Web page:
Water softening is the removal of calcium, magnesium, and certain other metal cations in hard water. The resulting soft water requires less soap for the same cleaning effort, as soap is not wasted bonding with calcium ions. Soft water also extends the lifetime of plumbing by reducing or eliminating scale build-up in pipes and fittings. Water softening is usually achieved using lime softening or ion-exchange resins.
The presence of certain metal ions like calcium and magnesium principally as bicarbonates, chlorides, and sulfates in water causes a variety of problems. Hard water leads to the buildup of limescale, which can foul plumbing, and promote galvanic corrosion. In industrial scale water softening plants, the effluent flow from the re-generation process can precipitate scale that can interfere with sewage systems.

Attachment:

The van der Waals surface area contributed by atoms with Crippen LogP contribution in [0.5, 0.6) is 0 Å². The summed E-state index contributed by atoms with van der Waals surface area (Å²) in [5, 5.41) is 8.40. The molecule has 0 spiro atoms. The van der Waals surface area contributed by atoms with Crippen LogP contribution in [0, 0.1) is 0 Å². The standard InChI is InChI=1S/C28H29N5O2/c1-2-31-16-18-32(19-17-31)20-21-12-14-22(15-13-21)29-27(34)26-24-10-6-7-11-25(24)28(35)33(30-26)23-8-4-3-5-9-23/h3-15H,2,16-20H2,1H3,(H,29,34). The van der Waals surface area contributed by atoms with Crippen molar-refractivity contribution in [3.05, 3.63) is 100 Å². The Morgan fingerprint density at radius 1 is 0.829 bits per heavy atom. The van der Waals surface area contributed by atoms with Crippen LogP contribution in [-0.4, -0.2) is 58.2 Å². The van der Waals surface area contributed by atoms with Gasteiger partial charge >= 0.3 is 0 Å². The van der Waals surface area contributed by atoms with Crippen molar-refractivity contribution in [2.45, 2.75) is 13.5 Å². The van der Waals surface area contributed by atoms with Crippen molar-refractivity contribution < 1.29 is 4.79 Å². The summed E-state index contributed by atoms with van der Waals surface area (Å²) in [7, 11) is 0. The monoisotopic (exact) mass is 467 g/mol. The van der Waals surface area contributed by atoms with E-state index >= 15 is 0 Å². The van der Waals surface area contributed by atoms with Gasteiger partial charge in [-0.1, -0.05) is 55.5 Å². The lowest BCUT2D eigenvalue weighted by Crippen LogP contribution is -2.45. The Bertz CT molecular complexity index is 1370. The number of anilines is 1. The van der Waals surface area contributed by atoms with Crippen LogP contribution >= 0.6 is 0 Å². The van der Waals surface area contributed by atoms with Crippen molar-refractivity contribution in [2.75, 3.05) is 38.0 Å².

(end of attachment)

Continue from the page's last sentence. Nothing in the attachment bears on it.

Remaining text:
The slippery feeling associated with washing in soft water is caused by the weaker attraction of the soap to the water ions when the water has been stripped of its mineral content. The surface of human skin has a light charge that the soap tends to bind with, requiring more effort and a greater volume of water to remove. Hard water contains calcium or magnesium ions that form insoluble salts upon reacting with soap, leaving a coating of insoluble stearates on tub and shower surfaces, commonly called soap scum.